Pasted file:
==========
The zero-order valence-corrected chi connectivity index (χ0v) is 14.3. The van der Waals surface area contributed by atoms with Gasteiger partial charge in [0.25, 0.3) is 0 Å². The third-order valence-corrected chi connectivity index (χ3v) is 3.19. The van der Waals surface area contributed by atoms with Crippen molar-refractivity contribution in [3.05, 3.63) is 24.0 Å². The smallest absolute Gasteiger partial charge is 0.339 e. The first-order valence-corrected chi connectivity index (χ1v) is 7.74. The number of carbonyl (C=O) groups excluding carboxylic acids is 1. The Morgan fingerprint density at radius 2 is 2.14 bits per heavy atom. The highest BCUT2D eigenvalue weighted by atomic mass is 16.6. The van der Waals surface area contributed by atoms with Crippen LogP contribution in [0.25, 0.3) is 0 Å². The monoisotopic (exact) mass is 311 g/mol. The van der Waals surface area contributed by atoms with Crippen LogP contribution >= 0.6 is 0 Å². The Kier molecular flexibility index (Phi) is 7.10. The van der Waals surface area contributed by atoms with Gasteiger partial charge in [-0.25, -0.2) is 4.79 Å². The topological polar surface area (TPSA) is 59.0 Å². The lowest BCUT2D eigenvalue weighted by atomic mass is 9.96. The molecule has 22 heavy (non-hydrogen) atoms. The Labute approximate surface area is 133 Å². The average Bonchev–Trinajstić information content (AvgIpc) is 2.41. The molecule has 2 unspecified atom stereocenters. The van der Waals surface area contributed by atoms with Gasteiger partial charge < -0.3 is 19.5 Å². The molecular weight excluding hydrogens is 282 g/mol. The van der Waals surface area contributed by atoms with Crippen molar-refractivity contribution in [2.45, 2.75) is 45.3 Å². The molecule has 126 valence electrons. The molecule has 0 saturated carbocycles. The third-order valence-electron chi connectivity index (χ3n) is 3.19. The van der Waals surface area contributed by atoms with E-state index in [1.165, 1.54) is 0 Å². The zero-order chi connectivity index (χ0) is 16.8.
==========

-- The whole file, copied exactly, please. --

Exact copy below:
The zero-order valence-corrected chi connectivity index (χ0v) is 14.3. The van der Waals surface area contributed by atoms with Gasteiger partial charge in [0.25, 0.3) is 0 Å². The third-order valence-corrected chi connectivity index (χ3v) is 3.19. The van der Waals surface area contributed by atoms with Crippen molar-refractivity contribution in [3.05, 3.63) is 24.0 Å². The smallest absolute Gasteiger partial charge is 0.339 e. The first-order valence-corrected chi connectivity index (χ1v) is 7.74. The number of carbonyl (C=O) groups excluding carboxylic acids is 1. The Morgan fingerprint density at radius 2 is 2.14 bits per heavy atom. The highest BCUT2D eigenvalue weighted by atomic mass is 16.6. The van der Waals surface area contributed by atoms with Crippen LogP contribution in [0.25, 0.3) is 0 Å². The monoisotopic (exact) mass is 311 g/mol. The van der Waals surface area contributed by atoms with Crippen LogP contribution >= 0.6 is 0 Å². The Kier molecular flexibility index (Phi) is 7.10. The van der Waals surface area contributed by atoms with Gasteiger partial charge in [-0.25, -0.2) is 4.79 Å². The topological polar surface area (TPSA) is 59.0 Å². The lowest BCUT2D eigenvalue weighted by atomic mass is 9.96. The molecule has 22 heavy (non-hydrogen) atoms. The Labute approximate surface area is 133 Å². The average Bonchev–Trinajstić information content (AvgIpc) is 2.41. The molecule has 2 unspecified atom stereocenters. The van der Waals surface area contributed by atoms with Gasteiger partial charge < -0.3 is 19.5 Å². The molecular weight excluding hydrogens is 282 g/mol. The van der Waals surface area contributed by atoms with Crippen molar-refractivity contribution in [2.45, 2.75) is 45.3 Å². The molecule has 126 valence electrons. The molecule has 0 saturated carbocycles. The third-order valence-electron chi connectivity index (χ3n) is 3.19. The van der Waals surface area contributed by atoms with E-state index in [1.165, 1.54) is 0 Å². The zero-order chi connectivity index (χ0) is 16.8.